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Wednesday, 9 July 2008

Tom Disch Has Died

A relatively unknown (though admired) American poet has died: Tom Disch. Disch appeared in the canon-forming The Best American Poetry series (five times!). I didn't know his work well. Not many did. Perhaps his divided time (he was also a SF, Horror, and Children's fiction, author) confused the reading public. Or maybe, as well all know, but try to forget, there is barely any general interest in poems, even ones as well-crafted, smart, and funny as Disch's. Why?

That question brings doctors, priests, and critics running through the fields, to answer - but no one can blame modernism, or mass culture, alone. It seems to me that poetry, however courteously it knocks on a person's door, isn't always let in. Poetry's a special guest that we want over only when we're at our best (or worst) it seems. Few readers turn to poems on a day to day basis. Few churchgoers attend mid-week.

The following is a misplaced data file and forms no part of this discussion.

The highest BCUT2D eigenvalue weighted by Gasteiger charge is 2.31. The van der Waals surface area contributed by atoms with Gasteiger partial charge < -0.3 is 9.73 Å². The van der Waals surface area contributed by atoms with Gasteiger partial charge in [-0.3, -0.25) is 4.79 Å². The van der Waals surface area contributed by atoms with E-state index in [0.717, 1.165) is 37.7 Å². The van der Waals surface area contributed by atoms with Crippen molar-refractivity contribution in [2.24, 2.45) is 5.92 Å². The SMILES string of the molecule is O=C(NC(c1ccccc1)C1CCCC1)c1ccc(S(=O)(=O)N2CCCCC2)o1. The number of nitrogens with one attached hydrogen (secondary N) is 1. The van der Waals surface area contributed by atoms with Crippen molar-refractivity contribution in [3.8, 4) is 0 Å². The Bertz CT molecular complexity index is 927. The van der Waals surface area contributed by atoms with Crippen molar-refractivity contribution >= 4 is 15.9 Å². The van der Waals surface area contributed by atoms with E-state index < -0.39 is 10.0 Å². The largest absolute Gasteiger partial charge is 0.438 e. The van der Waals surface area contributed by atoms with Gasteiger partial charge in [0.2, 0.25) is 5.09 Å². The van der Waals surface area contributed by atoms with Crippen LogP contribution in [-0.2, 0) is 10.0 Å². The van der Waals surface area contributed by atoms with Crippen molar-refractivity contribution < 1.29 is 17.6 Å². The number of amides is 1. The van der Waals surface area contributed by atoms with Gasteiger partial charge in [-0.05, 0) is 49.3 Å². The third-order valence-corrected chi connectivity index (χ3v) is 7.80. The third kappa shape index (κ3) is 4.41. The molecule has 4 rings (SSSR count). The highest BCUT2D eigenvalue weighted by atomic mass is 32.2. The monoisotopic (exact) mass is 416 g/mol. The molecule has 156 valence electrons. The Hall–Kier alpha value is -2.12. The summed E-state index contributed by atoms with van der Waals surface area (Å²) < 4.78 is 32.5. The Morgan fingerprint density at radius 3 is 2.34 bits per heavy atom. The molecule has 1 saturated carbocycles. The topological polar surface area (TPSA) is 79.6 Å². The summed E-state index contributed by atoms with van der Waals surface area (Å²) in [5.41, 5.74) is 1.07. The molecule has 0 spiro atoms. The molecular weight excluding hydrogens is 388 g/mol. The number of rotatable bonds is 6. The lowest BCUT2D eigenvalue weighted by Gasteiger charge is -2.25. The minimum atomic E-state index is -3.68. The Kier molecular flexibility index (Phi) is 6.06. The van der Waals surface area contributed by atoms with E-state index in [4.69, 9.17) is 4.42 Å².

The sadness of the neglected poet is often ignored, or mocked - but it's a true ache, and it persists. It can sometimes seem to be part of the package deal of the calling. Perhaps the semi-retiring, stoic position of the later modernists in England is the best one, to weather the storm of relative indifference. Perhaps poets should learn to not have many readers; then the few that do come, can be all the more appreciated. Hopefully, Disch will get a few more readers, now, with his many obituaries, and the blog posts. He has become a name, as the saying goes. Good luck to him, in the oblivious beyond, where posterity begins, and the writer ends.

Meanwhile, and despite what he himself wrote on the subject, poets do need more group-hugs, and fewer savage critics (no shortage of those). With only ourselves to watch over us, poets can only blame themselves when indifference, or heartless (opportunistic) opposition, takes over. A few poets see the "game" as a zero-sum one, and so try to settle scores, and knock peers down, to keep the road clear ahead for their own careering; that's sad, and short-sighted. If Eyewear has a theme, it is that the world of poetry needs to be kinder, more cooperative, and able to speak out more about those in its midst who would build their own fiefdoms, for their own (not poetry's) purposes.
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